The bergercookie: Baltimore, at its best

Jacques Kelly

October 03, 1991|By Jacques Kelly

For years, I've preserved the image of a delicious Berger chocolate cookie being made in a time-tested fashion in some cubbyhole of an old Baltimore neighborhood.

I was not disappointed. After four decades of ingesting these heavenly confections, I finally visited the birthplace of these Baltimore originals. The tiny Aiken Street bakery is an enlarged version of my grandmother's kitchen. No machines here. It's all human hands and no preservatives.

The bakery puts out 18,000 handmade cookies a day.

Baltimoreans tend to ram the name of the baked good together: "Went to Lexington Market for a bag of bergerscook

ies." There are no imitations. The bergercookie is a slightly chewy vanilla wafer coated on the top with a slab of remarkable chocolate fudge. Eat one and you'll have another.

I've passed the bakery in the 1800 block of Aiken St. many times and never realized this one-story stucco garage is the cookie factory of dreams. The place is just west of the old Sears North Avenue store, now a state court and office building. The bakery has no sign hanging from the building, yet Oliver residents regularly drop by for a box of cookies or the pound cake and layer cakes the firm also bakes, ices and packs.

The place isn't fancy. Neither is the neighborhood. It all fits the image of a great 19-cent confection. A pound -- 12 cookies -- regularly sells in local grocery stores for $2.29. Eat all 12 of these rich chocolated disks at one sitting and you'll pay for your actions.

"We can't raise the price to $5 a pound. This is a cookie for the average workingman," said Ben DeBaufre, who first began making Berger's cookies 49 years ago. He's now semi-retired but can't stay away from the only job he's ever held.

Ben and his late brother, Charles DeBaufre Sr., bought the Berger name and recipe years ago, after they began working in the Berger bakery. The bakery traces its origins to 1835.

Today, Charles DeBaufre Jr. is the one who wears the flour dust and runs things.

The little factory bustles with camaraderie. The male bakers mix tubs of dough and bubbling chocolate. A number of women decorate the special-order birthday and wedding cakes. It seems like bedlam but the bakery runs smoothly.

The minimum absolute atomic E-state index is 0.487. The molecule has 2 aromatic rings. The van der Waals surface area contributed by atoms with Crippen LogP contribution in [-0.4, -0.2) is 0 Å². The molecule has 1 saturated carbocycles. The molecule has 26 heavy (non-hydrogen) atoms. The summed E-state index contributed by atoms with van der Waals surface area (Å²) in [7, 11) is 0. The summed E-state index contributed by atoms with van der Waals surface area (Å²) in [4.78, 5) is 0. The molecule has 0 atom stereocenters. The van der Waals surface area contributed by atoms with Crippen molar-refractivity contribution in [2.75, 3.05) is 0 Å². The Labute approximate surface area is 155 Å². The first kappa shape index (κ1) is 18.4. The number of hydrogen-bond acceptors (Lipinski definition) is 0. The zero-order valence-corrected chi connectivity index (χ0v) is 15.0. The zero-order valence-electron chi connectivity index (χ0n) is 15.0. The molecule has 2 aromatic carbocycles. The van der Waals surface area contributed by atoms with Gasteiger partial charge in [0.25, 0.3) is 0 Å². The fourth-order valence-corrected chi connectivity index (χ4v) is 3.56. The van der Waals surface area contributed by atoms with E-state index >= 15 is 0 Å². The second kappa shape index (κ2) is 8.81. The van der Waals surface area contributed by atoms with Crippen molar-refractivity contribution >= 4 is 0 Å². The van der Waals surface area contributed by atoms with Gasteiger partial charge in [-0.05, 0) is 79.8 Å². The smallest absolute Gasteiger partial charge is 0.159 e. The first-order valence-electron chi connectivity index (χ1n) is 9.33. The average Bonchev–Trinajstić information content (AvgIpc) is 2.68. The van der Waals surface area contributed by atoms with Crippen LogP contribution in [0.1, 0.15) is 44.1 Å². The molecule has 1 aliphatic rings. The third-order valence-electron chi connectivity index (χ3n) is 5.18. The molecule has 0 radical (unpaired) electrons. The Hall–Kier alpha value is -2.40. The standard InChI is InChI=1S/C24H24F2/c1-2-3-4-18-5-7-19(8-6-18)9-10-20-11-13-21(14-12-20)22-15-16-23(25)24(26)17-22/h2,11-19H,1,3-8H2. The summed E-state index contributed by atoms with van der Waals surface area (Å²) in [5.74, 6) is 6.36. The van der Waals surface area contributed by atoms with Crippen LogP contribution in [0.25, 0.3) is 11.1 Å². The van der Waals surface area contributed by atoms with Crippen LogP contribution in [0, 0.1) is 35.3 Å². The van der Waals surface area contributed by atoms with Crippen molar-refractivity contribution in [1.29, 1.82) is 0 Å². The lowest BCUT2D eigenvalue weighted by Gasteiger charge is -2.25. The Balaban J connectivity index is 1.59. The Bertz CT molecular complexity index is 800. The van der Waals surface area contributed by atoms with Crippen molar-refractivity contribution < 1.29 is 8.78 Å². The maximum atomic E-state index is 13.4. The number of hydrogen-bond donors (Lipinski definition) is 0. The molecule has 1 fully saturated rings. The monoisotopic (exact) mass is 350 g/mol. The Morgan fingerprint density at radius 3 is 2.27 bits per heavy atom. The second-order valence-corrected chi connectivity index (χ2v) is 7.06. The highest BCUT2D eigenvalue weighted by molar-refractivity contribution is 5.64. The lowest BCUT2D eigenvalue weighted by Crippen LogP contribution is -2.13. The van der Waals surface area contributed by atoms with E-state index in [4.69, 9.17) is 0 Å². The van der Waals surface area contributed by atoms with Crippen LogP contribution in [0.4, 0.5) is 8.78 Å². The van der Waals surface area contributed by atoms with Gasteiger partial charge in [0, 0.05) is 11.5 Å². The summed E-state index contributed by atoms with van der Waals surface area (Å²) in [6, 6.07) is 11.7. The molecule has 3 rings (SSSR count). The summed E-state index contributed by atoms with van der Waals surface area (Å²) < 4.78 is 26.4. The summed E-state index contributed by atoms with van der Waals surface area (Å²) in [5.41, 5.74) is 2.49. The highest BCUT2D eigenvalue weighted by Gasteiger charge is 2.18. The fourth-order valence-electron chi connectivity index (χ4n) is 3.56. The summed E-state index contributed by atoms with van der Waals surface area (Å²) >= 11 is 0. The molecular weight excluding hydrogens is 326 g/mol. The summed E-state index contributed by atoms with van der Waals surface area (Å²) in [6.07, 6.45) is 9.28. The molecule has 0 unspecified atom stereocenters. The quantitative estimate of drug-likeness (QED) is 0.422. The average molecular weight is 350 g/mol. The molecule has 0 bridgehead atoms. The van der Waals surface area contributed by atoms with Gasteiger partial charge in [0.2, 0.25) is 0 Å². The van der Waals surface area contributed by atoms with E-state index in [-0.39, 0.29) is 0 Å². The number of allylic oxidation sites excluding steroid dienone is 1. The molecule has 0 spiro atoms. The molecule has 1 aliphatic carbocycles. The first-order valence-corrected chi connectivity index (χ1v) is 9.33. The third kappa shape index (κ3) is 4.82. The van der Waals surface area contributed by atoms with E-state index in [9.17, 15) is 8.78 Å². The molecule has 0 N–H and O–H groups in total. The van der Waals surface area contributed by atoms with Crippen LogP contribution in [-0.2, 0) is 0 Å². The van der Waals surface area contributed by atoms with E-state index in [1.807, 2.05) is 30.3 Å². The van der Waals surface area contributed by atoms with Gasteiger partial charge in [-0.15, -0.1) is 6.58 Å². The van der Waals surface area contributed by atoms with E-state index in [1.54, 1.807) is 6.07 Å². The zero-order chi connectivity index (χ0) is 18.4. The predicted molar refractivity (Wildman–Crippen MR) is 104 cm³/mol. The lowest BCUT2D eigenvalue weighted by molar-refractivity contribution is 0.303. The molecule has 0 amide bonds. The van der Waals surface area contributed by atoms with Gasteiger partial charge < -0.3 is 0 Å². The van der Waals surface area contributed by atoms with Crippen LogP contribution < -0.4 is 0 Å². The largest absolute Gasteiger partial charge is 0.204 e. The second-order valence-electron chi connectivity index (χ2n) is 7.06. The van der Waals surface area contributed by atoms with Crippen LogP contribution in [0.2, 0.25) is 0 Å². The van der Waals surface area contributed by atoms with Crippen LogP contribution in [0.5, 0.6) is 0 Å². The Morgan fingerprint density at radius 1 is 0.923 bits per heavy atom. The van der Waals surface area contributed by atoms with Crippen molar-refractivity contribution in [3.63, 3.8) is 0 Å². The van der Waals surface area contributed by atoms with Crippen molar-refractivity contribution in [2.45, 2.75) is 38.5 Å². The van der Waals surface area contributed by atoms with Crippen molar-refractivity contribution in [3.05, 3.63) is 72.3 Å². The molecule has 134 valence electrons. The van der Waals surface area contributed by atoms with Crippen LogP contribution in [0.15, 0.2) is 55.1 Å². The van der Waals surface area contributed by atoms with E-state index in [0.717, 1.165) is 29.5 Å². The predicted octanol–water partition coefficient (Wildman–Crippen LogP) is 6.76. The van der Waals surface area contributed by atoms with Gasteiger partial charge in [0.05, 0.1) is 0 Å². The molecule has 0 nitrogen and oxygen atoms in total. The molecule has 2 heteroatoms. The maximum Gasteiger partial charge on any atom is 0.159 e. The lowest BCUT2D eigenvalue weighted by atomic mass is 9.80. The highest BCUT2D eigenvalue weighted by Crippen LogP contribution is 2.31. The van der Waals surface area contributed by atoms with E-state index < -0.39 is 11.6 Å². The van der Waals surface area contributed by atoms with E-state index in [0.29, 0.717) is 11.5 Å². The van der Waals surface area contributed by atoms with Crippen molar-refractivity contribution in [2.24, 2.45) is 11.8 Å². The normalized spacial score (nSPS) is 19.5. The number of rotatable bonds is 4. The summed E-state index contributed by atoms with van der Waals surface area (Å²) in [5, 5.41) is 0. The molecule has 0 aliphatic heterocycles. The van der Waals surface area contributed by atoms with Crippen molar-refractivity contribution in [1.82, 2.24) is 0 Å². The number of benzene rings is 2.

The process by which the plain vanilla wafers are coated with chocolate is like something out of pre-Industrial Revolution Baltimore.

One gentleman flips the wafers into a mixing bowl of Berger chocolate. Two helpers hand-retrieve each cookie, trim off the excess chocolate with spatulas and set out the finished products for drying.

When the fresh chocolate dries, the cookies are packed and the packages weighed. They are then rolled into a delivery wagon.

Berger's cookies have always been made in East Baltimore. The DeBaufres still own a stall in the Northeast Market, where they sell their products. Other local merchants sell them, too. This summer, for the first time, a distributor transported the cookies to supermarkets and convenience stores in Ocean City.

There was a time when the Berger cookie was topped with strawberry and rum icing. But no more. Chocolate was always the main seller.

"People don't realize we make so many pound cakes too. The cookie is everything," said Ben DeBaufre.

But the firm's two ovens issue thousands of individually baked pound cakes, layer cakes and other cookies -- almond bars, lemon and vanilla wafers and chocolate chip cookies. There's also a Louisiana ring, a cross between a pound and a layer cake, laced with crushed orange.

But woe unto anyone who expects a Berger chocolate layer cake to have chocolate icing and chocolate cake layers.

Berger's is a proper Baltimore chocolate layer cake.

"Chocolate icing, white dough, the only way we know how to make them," Charles DeBaufre said.

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